In his article published in national English daily of Pakistan titled ‘Banning books’, Indian author A.G. Noorani referring to banning of books in India, wrote: “Books banning is akin to book burning, emblematic of Hitler’s Germany. In 2009, one of the most distinguished scholars on Hinduism, Wendy Doniger wrote a book ‘The Hindus’, which was banned and the government asked the publishers to withdraw the book from the market. Historian Audrey Truschke’s book ‘Aurangzeb: The life and legacy of India’s most controversial king’ also had to bear the brunt of RSS and its affiliates. The author in her book refuted some of the most serious charges against Aurangzeb, and believed that were exaggerated or misconstrued from the historical record. For instance, evidence suggested that he destroyed a few dozen Hindu temples at most (not thousands) and largely for political reasons.
The author went on to state that Aurangzeb was wary of conversions, and relatively few Hindus adopted Islam in Aurangzeb’s empire. But such description is not acceptable to extremists, who did not allow the author to launch her book in Hyderabad, which has had the reputation of being centre of learning. Scheduled to give a talk, entitled “Unpopular stories: narrating the Indo-Islamic past and navigating present-day prejudices” in Hyderabad in August, the organiser could not find a venue in that large city known for its rich cultural past. On two occasions, a venue was fixed, only to be cancelled a few days after booking. First it was scheduled to be held at the Art Gallery. Then the B.M. Birla Science Centre was fixed at the venue, only for it to revoke permission, as the venue owners backed out due to pressure from groups like Bajrang Dal.
It would be pertinent to narrate the episode of Nazi book burnings – a campaign conducted by the German Student Union (the DSt) to ceremonially burn books in Nazi Germany and Austria in the 1930s. The books targeted for burning were those viewed as being subversive or as representing ideologies opposed to Nazism. On May 10, 1933, German students gathered in Berlin and other German cities to burn books with ‘un-German’ ideas. Books by Einstein, Thomas Mann, H.G. Wells, Sigmond Fried and other men of substance went up in flames as they offered Nazi-solute.
Copies of Heine’s books were among the many burned on Berlin’s Opernplatz. To commemorate the event, one of the most famous lines from Heine’s 1821 play Almansor is now engraved at the site: “Dort, wo man Bücher verbrennt, verbrennt man am Ende auch Menschen. (Where they burn books, they will, in the end, burn human beings too.
In the play, there is a reference to the burning of the Quran during the Spanish Inquisition in an effort to eradicate the Moors from the Iberian Peninsula, which had been a major center of medieval Islamic culture. Unfortunately, there have been incidents of burning books by the misguided elements. Not only books but schools were also torched and destroyed; and of course human beings – suicide bombers and their victims. However, civil and military leadership tried to persuade the militants by holding dialogue with them to wean off the vile acts, but they did not. Since 2009 military operations were conducted in Swat, Malakand, South and North Waziristan, and now the situation is well under control as insurgents’ network and infrastructure have been destroyed. With abolition of Frontier Crimes Rules and merging of FATA with KP to bring it in the mainstream, the people are happy as it will ensure progress and prosperity of the area.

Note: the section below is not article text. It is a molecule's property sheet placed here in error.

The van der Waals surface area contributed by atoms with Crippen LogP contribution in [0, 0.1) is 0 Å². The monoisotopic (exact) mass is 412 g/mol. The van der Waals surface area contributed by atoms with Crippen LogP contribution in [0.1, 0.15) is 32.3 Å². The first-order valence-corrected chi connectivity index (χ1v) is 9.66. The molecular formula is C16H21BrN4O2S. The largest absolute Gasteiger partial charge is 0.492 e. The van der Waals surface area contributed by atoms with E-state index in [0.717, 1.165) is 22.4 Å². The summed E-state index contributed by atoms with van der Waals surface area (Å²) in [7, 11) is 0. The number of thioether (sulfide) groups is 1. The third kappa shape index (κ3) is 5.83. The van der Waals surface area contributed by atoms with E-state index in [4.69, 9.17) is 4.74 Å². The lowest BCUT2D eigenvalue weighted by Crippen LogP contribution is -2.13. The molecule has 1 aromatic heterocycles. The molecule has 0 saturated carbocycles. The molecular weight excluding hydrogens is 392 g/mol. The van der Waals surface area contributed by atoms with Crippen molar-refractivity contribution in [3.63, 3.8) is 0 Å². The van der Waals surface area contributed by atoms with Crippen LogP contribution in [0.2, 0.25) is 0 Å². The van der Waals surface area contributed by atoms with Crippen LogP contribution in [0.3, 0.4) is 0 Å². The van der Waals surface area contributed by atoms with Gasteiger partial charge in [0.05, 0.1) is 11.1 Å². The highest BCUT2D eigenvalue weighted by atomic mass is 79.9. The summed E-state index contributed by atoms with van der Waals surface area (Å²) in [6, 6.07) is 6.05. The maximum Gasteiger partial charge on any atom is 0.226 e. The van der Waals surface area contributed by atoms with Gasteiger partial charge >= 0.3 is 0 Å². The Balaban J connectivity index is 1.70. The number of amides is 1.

Islam stands for equal rights for men and women. It exhorts every man and woman to seek education. The Qur’an was revealed on the Holy Prophet (PBUH) and the first word which was revealed to him was Iqra meaning read. The Qur’an also sets the benchmark to differentiate between the learned and ignorant: “Are those who know, equal to those who know not?” (39:9). In the Quran Allah has prescribed prayer to seek knowledge: “Lord! Increase my knowledge.” (20:14). According to hadees quoted by Muslim, Sahih Bukhari and Tirmzi, the Holy Prophet (PBUH) had exhorted Muslims to acquire knowledge even if they had to go to China. It is understood that the Holy Prophet (PBUH) himself was fountainhead of all religious knowledge, it therefore follows that it was about worldly knowledge vis-à-vis technology, industry and other vocations because China’s civilization was at its pinnacle.
God despise all those who do not use their faculties of sense perceptions to excel towards progress and development. In 580 hijra, there were at least 30 major Darul Aloom, when the West was living in Middle Ages – a part of it was an era of darkness. Muslim philosophers, thinkers, mathematicians and scientists such as Al-Kindi, Al-Khwarzmi, Imam Razi, Ibne Sina, Ibn Al-Haitham and many others played an important role in the progress of mankind. It goes without saying that madaris in those days produced renowned mathematicians, and philospphers, whereas today’s madaris are accused of producing terrorists and suicide bombers. Francis Bacon had said: “Learning conquers or mitigates the fear of death and adverse fortune”. He also quoted Virgil’s great lines: “Happy is the man who has learned the causes of things, and has put under his feet all fears, and inexorable fate, and the noisy strife of the hell of greed”.
—The writer is a senior journalist based in Lahore.